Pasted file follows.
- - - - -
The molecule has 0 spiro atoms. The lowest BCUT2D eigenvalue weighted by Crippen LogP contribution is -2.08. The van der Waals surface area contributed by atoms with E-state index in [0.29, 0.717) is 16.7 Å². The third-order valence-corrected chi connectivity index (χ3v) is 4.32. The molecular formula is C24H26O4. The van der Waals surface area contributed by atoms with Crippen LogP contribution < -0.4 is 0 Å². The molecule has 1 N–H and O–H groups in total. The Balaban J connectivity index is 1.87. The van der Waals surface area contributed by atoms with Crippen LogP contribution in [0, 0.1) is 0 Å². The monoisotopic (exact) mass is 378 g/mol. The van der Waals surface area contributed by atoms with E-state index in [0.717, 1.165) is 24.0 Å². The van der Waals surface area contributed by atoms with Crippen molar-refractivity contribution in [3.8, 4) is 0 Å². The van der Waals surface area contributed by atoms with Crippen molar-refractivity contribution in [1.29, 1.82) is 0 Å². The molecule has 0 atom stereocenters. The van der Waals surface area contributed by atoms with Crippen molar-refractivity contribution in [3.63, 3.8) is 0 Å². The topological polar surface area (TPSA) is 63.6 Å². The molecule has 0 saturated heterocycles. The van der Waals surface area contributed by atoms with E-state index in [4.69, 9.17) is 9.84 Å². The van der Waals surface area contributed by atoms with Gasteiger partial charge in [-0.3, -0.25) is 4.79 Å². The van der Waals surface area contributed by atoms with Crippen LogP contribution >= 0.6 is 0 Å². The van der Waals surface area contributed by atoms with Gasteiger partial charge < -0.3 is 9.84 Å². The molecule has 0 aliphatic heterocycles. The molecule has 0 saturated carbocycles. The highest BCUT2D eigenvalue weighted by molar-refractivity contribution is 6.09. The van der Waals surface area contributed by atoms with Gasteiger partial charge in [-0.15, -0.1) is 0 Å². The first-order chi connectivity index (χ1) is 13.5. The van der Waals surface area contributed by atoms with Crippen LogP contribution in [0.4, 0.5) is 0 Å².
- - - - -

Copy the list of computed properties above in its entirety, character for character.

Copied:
The molecule has 0 spiro atoms. The lowest BCUT2D eigenvalue weighted by Crippen LogP contribution is -2.08. The van der Waals surface area contributed by atoms with E-state index in [0.29, 0.717) is 16.7 Å². The third-order valence-corrected chi connectivity index (χ3v) is 4.32. The molecular formula is C24H26O4. The van der Waals surface area contributed by atoms with Crippen LogP contribution < -0.4 is 0 Å². The molecule has 1 N–H and O–H groups in total. The Balaban J connectivity index is 1.87. The van der Waals surface area contributed by atoms with Crippen LogP contribution in [0, 0.1) is 0 Å². The monoisotopic (exact) mass is 378 g/mol. The van der Waals surface area contributed by atoms with E-state index in [0.717, 1.165) is 24.0 Å². The van der Waals surface area contributed by atoms with Crippen molar-refractivity contribution in [3.8, 4) is 0 Å². The van der Waals surface area contributed by atoms with Crippen molar-refractivity contribution in [1.29, 1.82) is 0 Å². The molecule has 0 atom stereocenters. The van der Waals surface area contributed by atoms with Crippen molar-refractivity contribution in [3.63, 3.8) is 0 Å². The topological polar surface area (TPSA) is 63.6 Å². The molecule has 0 saturated heterocycles. The van der Waals surface area contributed by atoms with E-state index in [4.69, 9.17) is 9.84 Å². The van der Waals surface area contributed by atoms with Gasteiger partial charge in [-0.3, -0.25) is 4.79 Å². The van der Waals surface area contributed by atoms with Crippen LogP contribution >= 0.6 is 0 Å². The van der Waals surface area contributed by atoms with Gasteiger partial charge < -0.3 is 9.84 Å². The molecule has 0 aliphatic heterocycles. The molecule has 0 saturated carbocycles. The highest BCUT2D eigenvalue weighted by molar-refractivity contribution is 6.09. The van der Waals surface area contributed by atoms with Gasteiger partial charge in [-0.15, -0.1) is 0 Å². The first-order chi connectivity index (χ1) is 13.5. The van der Waals surface area contributed by atoms with Crippen LogP contribution in [0.4, 0.5) is 0 Å².